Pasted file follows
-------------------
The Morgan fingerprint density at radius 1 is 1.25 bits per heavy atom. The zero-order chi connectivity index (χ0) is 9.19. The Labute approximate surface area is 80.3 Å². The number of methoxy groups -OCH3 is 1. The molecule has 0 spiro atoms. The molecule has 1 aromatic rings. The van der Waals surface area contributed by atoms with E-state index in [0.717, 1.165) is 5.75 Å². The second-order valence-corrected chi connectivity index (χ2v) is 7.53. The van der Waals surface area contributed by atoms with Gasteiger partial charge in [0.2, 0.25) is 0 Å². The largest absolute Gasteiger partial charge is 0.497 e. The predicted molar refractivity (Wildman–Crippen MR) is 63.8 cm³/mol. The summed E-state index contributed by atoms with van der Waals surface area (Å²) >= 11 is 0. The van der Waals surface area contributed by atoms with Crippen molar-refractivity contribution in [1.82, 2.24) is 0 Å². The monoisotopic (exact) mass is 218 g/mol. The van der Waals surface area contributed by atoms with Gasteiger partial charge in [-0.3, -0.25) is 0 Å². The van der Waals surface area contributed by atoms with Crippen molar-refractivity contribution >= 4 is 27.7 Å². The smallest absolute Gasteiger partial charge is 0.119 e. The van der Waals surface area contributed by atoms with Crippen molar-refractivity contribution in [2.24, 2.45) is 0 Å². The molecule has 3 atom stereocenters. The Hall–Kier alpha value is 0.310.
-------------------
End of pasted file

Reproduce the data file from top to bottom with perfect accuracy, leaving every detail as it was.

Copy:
The Morgan fingerprint density at radius 1 is 1.25 bits per heavy atom. The zero-order chi connectivity index (χ0) is 9.19. The Labute approximate surface area is 80.3 Å². The number of methoxy groups -OCH3 is 1. The molecule has 0 spiro atoms. The molecule has 1 aromatic rings. The van der Waals surface area contributed by atoms with E-state index in [0.717, 1.165) is 5.75 Å². The second-order valence-corrected chi connectivity index (χ2v) is 7.53. The van der Waals surface area contributed by atoms with Gasteiger partial charge in [0.2, 0.25) is 0 Å². The largest absolute Gasteiger partial charge is 0.497 e. The predicted molar refractivity (Wildman–Crippen MR) is 63.8 cm³/mol. The summed E-state index contributed by atoms with van der Waals surface area (Å²) >= 11 is 0. The van der Waals surface area contributed by atoms with Crippen molar-refractivity contribution in [1.82, 2.24) is 0 Å². The monoisotopic (exact) mass is 218 g/mol. The van der Waals surface area contributed by atoms with Gasteiger partial charge in [-0.3, -0.25) is 0 Å². The van der Waals surface area contributed by atoms with Crippen molar-refractivity contribution >= 4 is 27.7 Å². The smallest absolute Gasteiger partial charge is 0.119 e. The van der Waals surface area contributed by atoms with Crippen molar-refractivity contribution in [2.24, 2.45) is 0 Å². The molecule has 3 atom stereocenters. The Hall–Kier alpha value is 0.310.